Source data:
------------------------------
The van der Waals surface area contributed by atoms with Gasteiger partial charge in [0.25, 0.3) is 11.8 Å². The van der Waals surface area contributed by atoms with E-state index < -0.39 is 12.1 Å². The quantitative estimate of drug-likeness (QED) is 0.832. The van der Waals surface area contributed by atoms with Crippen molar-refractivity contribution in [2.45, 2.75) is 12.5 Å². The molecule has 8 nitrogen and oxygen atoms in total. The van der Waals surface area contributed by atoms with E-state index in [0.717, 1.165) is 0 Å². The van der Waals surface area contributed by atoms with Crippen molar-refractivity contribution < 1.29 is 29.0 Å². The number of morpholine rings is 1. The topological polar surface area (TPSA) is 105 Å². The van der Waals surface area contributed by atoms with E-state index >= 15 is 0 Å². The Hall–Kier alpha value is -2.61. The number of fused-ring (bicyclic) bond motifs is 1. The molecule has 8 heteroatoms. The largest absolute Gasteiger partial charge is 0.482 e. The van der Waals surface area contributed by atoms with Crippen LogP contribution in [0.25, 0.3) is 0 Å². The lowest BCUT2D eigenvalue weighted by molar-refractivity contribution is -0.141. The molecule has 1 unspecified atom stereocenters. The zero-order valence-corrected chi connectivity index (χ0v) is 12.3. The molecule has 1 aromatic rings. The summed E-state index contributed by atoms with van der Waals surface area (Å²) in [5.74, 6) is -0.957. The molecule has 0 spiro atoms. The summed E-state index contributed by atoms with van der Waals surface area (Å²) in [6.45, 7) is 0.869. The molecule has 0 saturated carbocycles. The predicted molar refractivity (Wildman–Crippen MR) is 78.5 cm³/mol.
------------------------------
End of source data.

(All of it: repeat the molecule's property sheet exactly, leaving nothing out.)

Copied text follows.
The van der Waals surface area contributed by atoms with Gasteiger partial charge in [0.25, 0.3) is 11.8 Å². The van der Waals surface area contributed by atoms with E-state index < -0.39 is 12.1 Å². The quantitative estimate of drug-likeness (QED) is 0.832. The van der Waals surface area contributed by atoms with Crippen molar-refractivity contribution in [2.45, 2.75) is 12.5 Å². The molecule has 8 nitrogen and oxygen atoms in total. The van der Waals surface area contributed by atoms with E-state index in [0.717, 1.165) is 0 Å². The van der Waals surface area contributed by atoms with Crippen molar-refractivity contribution < 1.29 is 29.0 Å². The number of morpholine rings is 1. The topological polar surface area (TPSA) is 105 Å². The van der Waals surface area contributed by atoms with E-state index >= 15 is 0 Å². The Hall–Kier alpha value is -2.61. The number of fused-ring (bicyclic) bond motifs is 1. The molecule has 8 heteroatoms. The largest absolute Gasteiger partial charge is 0.482 e. The van der Waals surface area contributed by atoms with Crippen LogP contribution in [0.25, 0.3) is 0 Å². The lowest BCUT2D eigenvalue weighted by molar-refractivity contribution is -0.141. The molecule has 1 unspecified atom stereocenters. The zero-order valence-corrected chi connectivity index (χ0v) is 12.3. The molecule has 1 aromatic rings. The summed E-state index contributed by atoms with van der Waals surface area (Å²) in [5.74, 6) is -0.957. The molecule has 0 spiro atoms. The summed E-state index contributed by atoms with van der Waals surface area (Å²) in [6.45, 7) is 0.869. The molecule has 0 saturated carbocycles. The predicted molar refractivity (Wildman–Crippen MR) is 78.5 cm³/mol.